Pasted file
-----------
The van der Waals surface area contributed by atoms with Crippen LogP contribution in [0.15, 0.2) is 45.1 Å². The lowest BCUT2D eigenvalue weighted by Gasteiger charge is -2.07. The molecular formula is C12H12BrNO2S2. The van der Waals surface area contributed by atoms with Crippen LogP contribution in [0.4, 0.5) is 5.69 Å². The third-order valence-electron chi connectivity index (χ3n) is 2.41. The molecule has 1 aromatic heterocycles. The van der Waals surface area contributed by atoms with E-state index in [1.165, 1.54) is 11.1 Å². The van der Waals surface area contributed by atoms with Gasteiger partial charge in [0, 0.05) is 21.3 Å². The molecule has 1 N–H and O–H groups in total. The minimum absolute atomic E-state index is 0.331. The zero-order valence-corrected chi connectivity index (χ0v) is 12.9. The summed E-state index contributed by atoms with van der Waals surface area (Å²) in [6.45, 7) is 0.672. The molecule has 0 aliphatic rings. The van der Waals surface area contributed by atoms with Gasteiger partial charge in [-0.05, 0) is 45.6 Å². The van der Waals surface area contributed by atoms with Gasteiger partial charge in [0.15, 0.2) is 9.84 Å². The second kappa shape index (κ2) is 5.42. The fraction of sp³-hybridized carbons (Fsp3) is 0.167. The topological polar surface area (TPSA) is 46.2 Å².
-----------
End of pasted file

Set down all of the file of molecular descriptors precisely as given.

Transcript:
The van der Waals surface area contributed by atoms with Crippen LogP contribution in [0.15, 0.2) is 45.1 Å². The lowest BCUT2D eigenvalue weighted by Gasteiger charge is -2.07. The molecular formula is C12H12BrNO2S2. The van der Waals surface area contributed by atoms with Crippen LogP contribution in [0.4, 0.5) is 5.69 Å². The third-order valence-electron chi connectivity index (χ3n) is 2.41. The molecule has 1 aromatic heterocycles. The van der Waals surface area contributed by atoms with E-state index in [1.165, 1.54) is 11.1 Å². The van der Waals surface area contributed by atoms with Gasteiger partial charge in [0, 0.05) is 21.3 Å². The molecule has 1 N–H and O–H groups in total. The minimum absolute atomic E-state index is 0.331. The zero-order valence-corrected chi connectivity index (χ0v) is 12.9. The summed E-state index contributed by atoms with van der Waals surface area (Å²) in [6.45, 7) is 0.672. The molecule has 0 aliphatic rings. The van der Waals surface area contributed by atoms with Gasteiger partial charge in [-0.05, 0) is 45.6 Å². The van der Waals surface area contributed by atoms with Gasteiger partial charge in [0.15, 0.2) is 9.84 Å². The second kappa shape index (κ2) is 5.42. The fraction of sp³-hybridized carbons (Fsp3) is 0.167. The topological polar surface area (TPSA) is 46.2 Å².